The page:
Tags have the ability to define any number of alarms. Each alarm is a condition that will be evaluated when the value of the tag changes. When the condition becomes true, the alarm is said to be active. When it becomes false, the alarm is said to be clear.
Many alarm properties are bindable, which means they can be bound to other tags in the system, or expressions. For example, you might bind the enabled property to another tag which represents whether or not your process is running, thereby disabling the alarm when production is stopped. Or, you might bind the setpoint of an alarm to a tag that operators can manipulate, thereby letting the setpoint be changed at runtime.
To bind a tag, simply click on the binding icon ( ), and the binding UI will slide in from the right. From here you can select the binding type (No Binding, Tag, Expression, or UDT Parameter, if applicable). Note that the expression can reference many useful values such as the tag's value and other settings of the alarm. When you've configured the binding to your liking, click on the "Back" button.
Associated data are custom alarm properties that can be added to any alarm. These properties will often be bound to other tags that represent associated contextual data that may be related to the alarm. A snapshot of the values of these properties will be taken when the alarm becomes active. These values will be attached to the alarm event as it moves through the rest of the alarming system, meaning that the values will be available from the alarm status system, the alarm journal system, and in the alarm notification system.
Main Alarm Settings
Each alarm has its own name. For example, if the tag is representing a level, the alarm name might be "High Level".
This boolean determines whether or not the alarm will be evaluated. A disabled alarm's condition will not be evaluated, and thus will not generate any alarm events.
An alarm's priority can affect how is appears in an alarm status table, or can affect how it is escalated through a pipeline. The priorities, which can be referenced by their integer equivalent in scripts and expressions, are: Diagnostic , Low , Medium , High , Critical 
Chooses where the timestamp for the alarm event should come from: the system time of when the event was generated, or the timestamp of the value that tripped the event.
This is a string value that will be used to display the alarm to operators. If this is blank, the operator will see the path to the tag instead. Please use the forward-slash character to separate hierarchy levels in this path, for example: "East Area/Boilers/Boiler5"
Dictates how acknowledgement works for the alarm.
A place for any free-form documentation about the alarm that can be displayed to operators.
Ack Notes Required
If this setting is true, the operators will be unable to acknowledge this alarm without entering some notes.
If this setting is true, the shelving feature will be available for this alarm.
Alarm Mode Settings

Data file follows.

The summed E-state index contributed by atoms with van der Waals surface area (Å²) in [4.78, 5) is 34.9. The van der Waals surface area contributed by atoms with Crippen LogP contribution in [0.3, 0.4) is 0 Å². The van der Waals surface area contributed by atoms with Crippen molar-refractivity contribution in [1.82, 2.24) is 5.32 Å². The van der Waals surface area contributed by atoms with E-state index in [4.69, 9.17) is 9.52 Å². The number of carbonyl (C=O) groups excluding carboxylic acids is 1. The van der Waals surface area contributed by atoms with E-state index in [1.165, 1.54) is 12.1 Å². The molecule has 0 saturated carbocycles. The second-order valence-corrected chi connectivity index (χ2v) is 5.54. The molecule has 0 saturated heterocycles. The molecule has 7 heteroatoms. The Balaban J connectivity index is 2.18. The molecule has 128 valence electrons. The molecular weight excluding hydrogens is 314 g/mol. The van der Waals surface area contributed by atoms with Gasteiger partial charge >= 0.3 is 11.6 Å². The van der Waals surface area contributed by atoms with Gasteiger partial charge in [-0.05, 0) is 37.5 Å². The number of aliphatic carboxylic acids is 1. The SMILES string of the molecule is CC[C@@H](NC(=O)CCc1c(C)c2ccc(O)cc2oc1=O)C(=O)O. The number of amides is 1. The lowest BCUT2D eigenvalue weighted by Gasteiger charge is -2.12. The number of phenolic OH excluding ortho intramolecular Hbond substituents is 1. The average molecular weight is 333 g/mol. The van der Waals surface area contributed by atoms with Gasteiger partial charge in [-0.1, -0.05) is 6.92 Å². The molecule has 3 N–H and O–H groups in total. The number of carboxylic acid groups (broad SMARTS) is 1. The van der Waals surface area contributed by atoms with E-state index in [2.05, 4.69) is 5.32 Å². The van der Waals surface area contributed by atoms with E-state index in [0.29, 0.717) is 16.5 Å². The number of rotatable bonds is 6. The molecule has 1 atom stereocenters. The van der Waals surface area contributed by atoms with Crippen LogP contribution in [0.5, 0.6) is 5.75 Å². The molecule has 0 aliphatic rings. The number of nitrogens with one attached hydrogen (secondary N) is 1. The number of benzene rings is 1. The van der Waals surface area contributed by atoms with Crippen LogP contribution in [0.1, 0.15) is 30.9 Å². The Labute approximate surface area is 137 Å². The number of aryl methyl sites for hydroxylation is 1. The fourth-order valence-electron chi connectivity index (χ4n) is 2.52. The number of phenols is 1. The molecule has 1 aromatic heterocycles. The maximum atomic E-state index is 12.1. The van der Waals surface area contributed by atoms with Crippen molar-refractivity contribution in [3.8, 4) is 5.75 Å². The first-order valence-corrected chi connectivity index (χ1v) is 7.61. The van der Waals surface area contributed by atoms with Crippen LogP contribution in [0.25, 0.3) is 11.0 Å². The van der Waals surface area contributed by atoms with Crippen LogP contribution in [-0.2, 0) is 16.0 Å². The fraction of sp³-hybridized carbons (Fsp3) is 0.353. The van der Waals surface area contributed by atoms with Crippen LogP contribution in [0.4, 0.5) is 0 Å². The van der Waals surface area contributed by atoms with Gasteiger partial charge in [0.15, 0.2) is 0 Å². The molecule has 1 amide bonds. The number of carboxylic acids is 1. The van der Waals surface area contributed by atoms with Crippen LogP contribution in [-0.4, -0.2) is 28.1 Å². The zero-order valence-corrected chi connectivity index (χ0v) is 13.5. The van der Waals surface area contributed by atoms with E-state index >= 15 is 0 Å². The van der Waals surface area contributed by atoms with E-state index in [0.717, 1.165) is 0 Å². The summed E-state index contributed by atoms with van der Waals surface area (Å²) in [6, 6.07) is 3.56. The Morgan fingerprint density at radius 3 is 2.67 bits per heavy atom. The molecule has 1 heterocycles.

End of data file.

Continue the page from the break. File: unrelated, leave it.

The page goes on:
This setting controls what condition this alarm is evaluating. Available modes are:
Setpoint / Low Setpoint / High Setpoint
The setpoint properties are used for many alarm modes to specify in what range the alarm becomes active.
Inclusive / Low Inclusive / High Inclusive
These settings correspond to a setpoint. If true, the range will be active if the value is exactly equal to the setpoint, not only above or below it.
Deadbands and Time Delays
The value for the deadband, interpreted according to the deadband mode. Note that all alarms are only evaluated after the tag's value changes, which means that the tag's own deadband will be considered first.
When the deadband positive, an active alarm condition needs to clear its setpoint(s) by the amount of the deadband for the alarm to clear. For example, suppose you had a Between Setpoints alarm with a low setpoint of 50 and a high setpoint of 70, with a deadband of 2. The alarm will go active if the value is between 50 and 70, but will only clear if the value falls below 48 or rises above 72.
The time, in seconds, before the alarm will be considered active after the alarm's condition becomes true. Also known as a "rising edge time deadband"
The time, in seconds, before an active alarm will be considired clear after the alarm's condition becomes false. Also known as a "falling edge time deadband".
The name of an alarm notification pipeline to put this alarm into when it becomes active in order to send out active alarm messages. Many alarms may share a single pipeline.
The name of an alarm notification pipeline to put this alarm into when it becomes clear in order to send out clear messages.
Email Notification Settings
A string that will be used as the subject line of an email notification message. If blank, the message settings defined on the notification block that sent the email out will be used instead.
A string that will be used as the body of this alarm's email notification message. If blank, the message settings defined on the notification block that sent the email out will be used instead.
Extended Configuration Settings
Various modules may add additional properties to alarms. The will appear in the list as standard properties, unless the module is no longer available, in which case they'll appear as Associated Data. See the documentation of each particular module for more information about how the properties are used.